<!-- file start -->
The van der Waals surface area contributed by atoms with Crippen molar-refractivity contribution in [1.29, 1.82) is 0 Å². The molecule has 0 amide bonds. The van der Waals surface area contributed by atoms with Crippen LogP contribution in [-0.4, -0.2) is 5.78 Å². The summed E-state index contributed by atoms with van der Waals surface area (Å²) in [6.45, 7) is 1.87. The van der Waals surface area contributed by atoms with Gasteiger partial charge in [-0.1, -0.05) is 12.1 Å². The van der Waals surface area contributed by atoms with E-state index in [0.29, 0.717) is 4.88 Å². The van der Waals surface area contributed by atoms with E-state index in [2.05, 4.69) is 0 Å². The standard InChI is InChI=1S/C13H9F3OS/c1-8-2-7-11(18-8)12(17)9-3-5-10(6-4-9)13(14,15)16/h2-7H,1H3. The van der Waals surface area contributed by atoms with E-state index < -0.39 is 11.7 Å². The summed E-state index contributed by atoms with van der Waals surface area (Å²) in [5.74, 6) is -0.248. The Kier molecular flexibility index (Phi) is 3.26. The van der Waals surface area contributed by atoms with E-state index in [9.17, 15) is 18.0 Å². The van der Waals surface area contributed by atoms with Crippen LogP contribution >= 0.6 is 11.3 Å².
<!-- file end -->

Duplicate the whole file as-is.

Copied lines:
The van der Waals surface area contributed by atoms with Crippen molar-refractivity contribution in [1.29, 1.82) is 0 Å². The molecule has 0 amide bonds. The van der Waals surface area contributed by atoms with Crippen LogP contribution in [-0.4, -0.2) is 5.78 Å². The summed E-state index contributed by atoms with van der Waals surface area (Å²) in [6.45, 7) is 1.87. The van der Waals surface area contributed by atoms with Gasteiger partial charge in [-0.1, -0.05) is 12.1 Å². The van der Waals surface area contributed by atoms with E-state index in [0.29, 0.717) is 4.88 Å². The van der Waals surface area contributed by atoms with E-state index in [2.05, 4.69) is 0 Å². The standard InChI is InChI=1S/C13H9F3OS/c1-8-2-7-11(18-8)12(17)9-3-5-10(6-4-9)13(14,15)16/h2-7H,1H3. The van der Waals surface area contributed by atoms with E-state index < -0.39 is 11.7 Å². The summed E-state index contributed by atoms with van der Waals surface area (Å²) in [5.74, 6) is -0.248. The Kier molecular flexibility index (Phi) is 3.26. The van der Waals surface area contributed by atoms with E-state index in [9.17, 15) is 18.0 Å². The van der Waals surface area contributed by atoms with Crippen LogP contribution >= 0.6 is 11.3 Å².